Cast: Vidya Balan, Shefali Shah, Manav Kaul
Director: Suresh Triveni
Rating: 4 stars
The plot revolves around acclaimed journalist-single mom Maya Menon (Vidya Balan) and her cook Ruksana (Shefali Shah), whose lives are turned upside down by a horrific tragedy. Jalsa’s plight encourages one to look within and questions our ideals of truth, morality, and survival.
The film begins with a young couple enjoying a joyride on a two-wheeler. The night ends in tragedy. Maya runs over the teenage girl and races away on her way home from work in the wee hours.
It turns out that the girl Maya abandoned in a pool of blood is Ruksana’s daughter. The whole story starts from here.
There is no doubt about the expertise of the duo. Both Vidya Balan and Shifali Shah have won the role and did full justice to the character.
Shefali, in the role of Ruksana, communicates through silence rather than words. Her wrath or dismay might be seen in her body language while performing the role. Her stare tells you everything you need to know about how she feels without the need for words.
When it comes to winning the characters’ words fall short for Vidya. She shows off her flawless line delivery and so subtle yet so powerful emotional range.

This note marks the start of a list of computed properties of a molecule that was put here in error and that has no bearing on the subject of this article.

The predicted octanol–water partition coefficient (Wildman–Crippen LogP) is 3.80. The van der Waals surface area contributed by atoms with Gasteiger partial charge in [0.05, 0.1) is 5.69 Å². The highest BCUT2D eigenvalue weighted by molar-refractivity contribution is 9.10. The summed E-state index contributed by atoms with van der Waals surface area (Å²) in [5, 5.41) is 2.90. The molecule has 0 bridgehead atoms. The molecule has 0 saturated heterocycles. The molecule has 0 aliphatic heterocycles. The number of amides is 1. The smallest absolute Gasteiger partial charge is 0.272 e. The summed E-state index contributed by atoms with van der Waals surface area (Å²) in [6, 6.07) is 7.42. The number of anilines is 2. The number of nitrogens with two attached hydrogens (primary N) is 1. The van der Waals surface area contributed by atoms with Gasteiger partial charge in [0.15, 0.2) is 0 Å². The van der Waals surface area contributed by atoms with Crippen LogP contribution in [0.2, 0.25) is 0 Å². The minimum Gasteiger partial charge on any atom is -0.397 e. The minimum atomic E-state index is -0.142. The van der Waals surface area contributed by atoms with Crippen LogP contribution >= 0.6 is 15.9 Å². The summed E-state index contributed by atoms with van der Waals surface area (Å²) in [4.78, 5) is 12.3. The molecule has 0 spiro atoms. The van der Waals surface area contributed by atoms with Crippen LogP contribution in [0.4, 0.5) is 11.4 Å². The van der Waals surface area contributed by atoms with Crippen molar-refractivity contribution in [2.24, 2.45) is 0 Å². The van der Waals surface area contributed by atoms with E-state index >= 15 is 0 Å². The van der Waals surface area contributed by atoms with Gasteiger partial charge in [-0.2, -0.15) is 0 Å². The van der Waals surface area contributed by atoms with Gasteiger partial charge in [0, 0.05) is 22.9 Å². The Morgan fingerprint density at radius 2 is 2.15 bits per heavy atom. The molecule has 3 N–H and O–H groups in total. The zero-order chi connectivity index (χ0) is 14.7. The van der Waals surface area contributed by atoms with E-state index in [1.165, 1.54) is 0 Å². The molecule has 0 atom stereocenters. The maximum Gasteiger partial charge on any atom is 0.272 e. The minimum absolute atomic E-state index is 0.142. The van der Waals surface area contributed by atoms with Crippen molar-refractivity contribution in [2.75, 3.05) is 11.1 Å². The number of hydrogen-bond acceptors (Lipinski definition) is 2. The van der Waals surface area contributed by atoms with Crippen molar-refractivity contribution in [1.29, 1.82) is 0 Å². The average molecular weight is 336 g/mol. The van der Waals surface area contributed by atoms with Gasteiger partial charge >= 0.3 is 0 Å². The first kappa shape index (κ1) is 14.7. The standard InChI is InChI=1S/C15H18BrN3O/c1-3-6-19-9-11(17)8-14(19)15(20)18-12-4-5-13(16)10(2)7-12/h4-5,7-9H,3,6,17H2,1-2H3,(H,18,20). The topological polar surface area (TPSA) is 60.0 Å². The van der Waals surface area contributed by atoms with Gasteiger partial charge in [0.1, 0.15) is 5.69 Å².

Kani Kusruti plays Rohini, a trainee journalist looking for a ground-breaking story. While she becomes the conduit for major revelations, her tale is not given the attention it deserves.
Jalsa is about two women from different classes who are on the ready to break down for various reasons.
The filmmaker and his team combine the screenplay so thoroughly in the actual world that these characters become three dimensional for the audience from the first few scenes. Mentions of Alia-relationship with Ranbir’s or the current state of journalism strengthen the audience’s connection. And, after a while, you forget you’re watching a movie.
The writers arrange characters so neatly in the scheme of things that their impact is likely to be seen 40 minutes later and everything will make sense. Every frame has been intervened and serves a purpose. Every person walks with an agenda to fulfil, whether it is a police officer who claims to be the most honest and is about to retire, or the one who accepts and justifies a bribe. Even the most insignificant events have a purpose.
The dialogues by Hussain Dalal and Abbas Dalal are on point. And overall it is a must watch.